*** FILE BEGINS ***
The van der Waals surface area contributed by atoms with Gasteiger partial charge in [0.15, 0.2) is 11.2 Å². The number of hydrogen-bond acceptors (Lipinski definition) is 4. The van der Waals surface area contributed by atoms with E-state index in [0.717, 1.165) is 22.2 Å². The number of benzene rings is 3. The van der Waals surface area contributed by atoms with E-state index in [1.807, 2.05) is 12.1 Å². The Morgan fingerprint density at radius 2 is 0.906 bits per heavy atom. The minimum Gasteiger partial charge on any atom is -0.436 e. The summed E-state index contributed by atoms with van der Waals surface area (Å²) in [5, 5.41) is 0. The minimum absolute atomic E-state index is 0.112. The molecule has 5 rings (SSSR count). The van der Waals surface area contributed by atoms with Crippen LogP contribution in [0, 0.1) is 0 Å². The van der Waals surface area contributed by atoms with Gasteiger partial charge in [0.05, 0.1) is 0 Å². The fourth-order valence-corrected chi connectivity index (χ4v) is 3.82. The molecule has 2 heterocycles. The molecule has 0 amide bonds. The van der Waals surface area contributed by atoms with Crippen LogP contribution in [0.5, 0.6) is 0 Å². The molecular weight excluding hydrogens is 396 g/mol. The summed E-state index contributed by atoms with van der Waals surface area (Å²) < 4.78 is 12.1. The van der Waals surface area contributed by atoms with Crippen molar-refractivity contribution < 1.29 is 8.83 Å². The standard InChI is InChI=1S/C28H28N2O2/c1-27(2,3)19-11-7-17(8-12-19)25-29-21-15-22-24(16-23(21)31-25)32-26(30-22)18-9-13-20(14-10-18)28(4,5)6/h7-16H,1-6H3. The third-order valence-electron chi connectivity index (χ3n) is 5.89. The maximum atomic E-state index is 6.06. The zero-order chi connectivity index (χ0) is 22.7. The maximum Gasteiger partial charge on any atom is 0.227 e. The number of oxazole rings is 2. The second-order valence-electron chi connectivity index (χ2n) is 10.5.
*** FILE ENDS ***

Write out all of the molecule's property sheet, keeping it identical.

The van der Waals surface area contributed by atoms with Gasteiger partial charge in [0.15, 0.2) is 11.2 Å². The number of hydrogen-bond acceptors (Lipinski definition) is 4. The van der Waals surface area contributed by atoms with E-state index in [0.717, 1.165) is 22.2 Å². The number of benzene rings is 3. The van der Waals surface area contributed by atoms with E-state index in [1.807, 2.05) is 12.1 Å². The Morgan fingerprint density at radius 2 is 0.906 bits per heavy atom. The minimum Gasteiger partial charge on any atom is -0.436 e. The summed E-state index contributed by atoms with van der Waals surface area (Å²) in [5, 5.41) is 0. The minimum absolute atomic E-state index is 0.112. The molecule has 5 rings (SSSR count). The van der Waals surface area contributed by atoms with Crippen LogP contribution in [0, 0.1) is 0 Å². The van der Waals surface area contributed by atoms with Gasteiger partial charge in [0.05, 0.1) is 0 Å². The fourth-order valence-corrected chi connectivity index (χ4v) is 3.82. The molecule has 2 heterocycles. The molecule has 0 amide bonds. The van der Waals surface area contributed by atoms with Crippen LogP contribution in [0.5, 0.6) is 0 Å². The molecular weight excluding hydrogens is 396 g/mol. The summed E-state index contributed by atoms with van der Waals surface area (Å²) < 4.78 is 12.1. The van der Waals surface area contributed by atoms with Crippen molar-refractivity contribution < 1.29 is 8.83 Å². The standard InChI is InChI=1S/C28H28N2O2/c1-27(2,3)19-11-7-17(8-12-19)25-29-21-15-22-24(16-23(21)31-25)32-26(30-22)18-9-13-20(14-10-18)28(4,5)6/h7-16H,1-6H3. The third-order valence-electron chi connectivity index (χ3n) is 5.89. The maximum atomic E-state index is 6.06. The zero-order chi connectivity index (χ0) is 22.7. The maximum Gasteiger partial charge on any atom is 0.227 e. The number of oxazole rings is 2. The second-order valence-electron chi connectivity index (χ2n) is 10.5.